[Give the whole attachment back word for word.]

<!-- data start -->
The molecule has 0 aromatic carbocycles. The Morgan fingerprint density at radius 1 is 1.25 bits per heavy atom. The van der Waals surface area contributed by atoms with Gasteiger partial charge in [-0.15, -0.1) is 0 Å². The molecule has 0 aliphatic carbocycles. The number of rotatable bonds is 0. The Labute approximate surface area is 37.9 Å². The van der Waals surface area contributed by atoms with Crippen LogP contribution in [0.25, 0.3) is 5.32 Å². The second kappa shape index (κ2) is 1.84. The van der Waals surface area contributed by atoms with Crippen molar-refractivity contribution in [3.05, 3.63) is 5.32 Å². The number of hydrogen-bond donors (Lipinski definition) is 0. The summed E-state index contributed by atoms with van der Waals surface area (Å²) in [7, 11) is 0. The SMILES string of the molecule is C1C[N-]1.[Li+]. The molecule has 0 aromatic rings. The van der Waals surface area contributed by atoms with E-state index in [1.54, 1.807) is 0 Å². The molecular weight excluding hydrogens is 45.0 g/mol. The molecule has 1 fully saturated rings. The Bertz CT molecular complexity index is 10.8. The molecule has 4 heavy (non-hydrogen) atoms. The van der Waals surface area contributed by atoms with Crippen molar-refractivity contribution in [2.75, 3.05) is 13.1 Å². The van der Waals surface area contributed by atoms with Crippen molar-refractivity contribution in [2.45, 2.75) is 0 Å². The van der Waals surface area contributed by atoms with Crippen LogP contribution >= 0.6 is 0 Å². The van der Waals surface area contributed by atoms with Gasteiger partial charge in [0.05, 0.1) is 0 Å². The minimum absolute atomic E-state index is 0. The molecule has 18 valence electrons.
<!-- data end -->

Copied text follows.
The molecule has 0 aromatic carbocycles. The Morgan fingerprint density at radius 1 is 1.25 bits per heavy atom. The van der Waals surface area contributed by atoms with Gasteiger partial charge in [-0.15, -0.1) is 0 Å². The molecule has 0 aliphatic carbocycles. The number of rotatable bonds is 0. The Labute approximate surface area is 37.9 Å². The van der Waals surface area contributed by atoms with Crippen LogP contribution in [0.25, 0.3) is 5.32 Å². The second kappa shape index (κ2) is 1.84. The van der Waals surface area contributed by atoms with Crippen molar-refractivity contribution in [3.05, 3.63) is 5.32 Å². The number of hydrogen-bond donors (Lipinski definition) is 0. The summed E-state index contributed by atoms with van der Waals surface area (Å²) in [7, 11) is 0. The SMILES string of the molecule is C1C[N-]1.[Li+]. The molecule has 0 aromatic rings. The van der Waals surface area contributed by atoms with E-state index in [1.54, 1.807) is 0 Å². The molecular weight excluding hydrogens is 45.0 g/mol. The molecule has 1 fully saturated rings. The Bertz CT molecular complexity index is 10.8. The molecule has 4 heavy (non-hydrogen) atoms. The van der Waals surface area contributed by atoms with Crippen molar-refractivity contribution in [2.75, 3.05) is 13.1 Å². The van der Waals surface area contributed by atoms with Crippen molar-refractivity contribution in [2.45, 2.75) is 0 Å². The van der Waals surface area contributed by atoms with Crippen LogP contribution >= 0.6 is 0 Å². The van der Waals surface area contributed by atoms with Gasteiger partial charge in [0.05, 0.1) is 0 Å². The minimum absolute atomic E-state index is 0. The molecule has 18 valence electrons.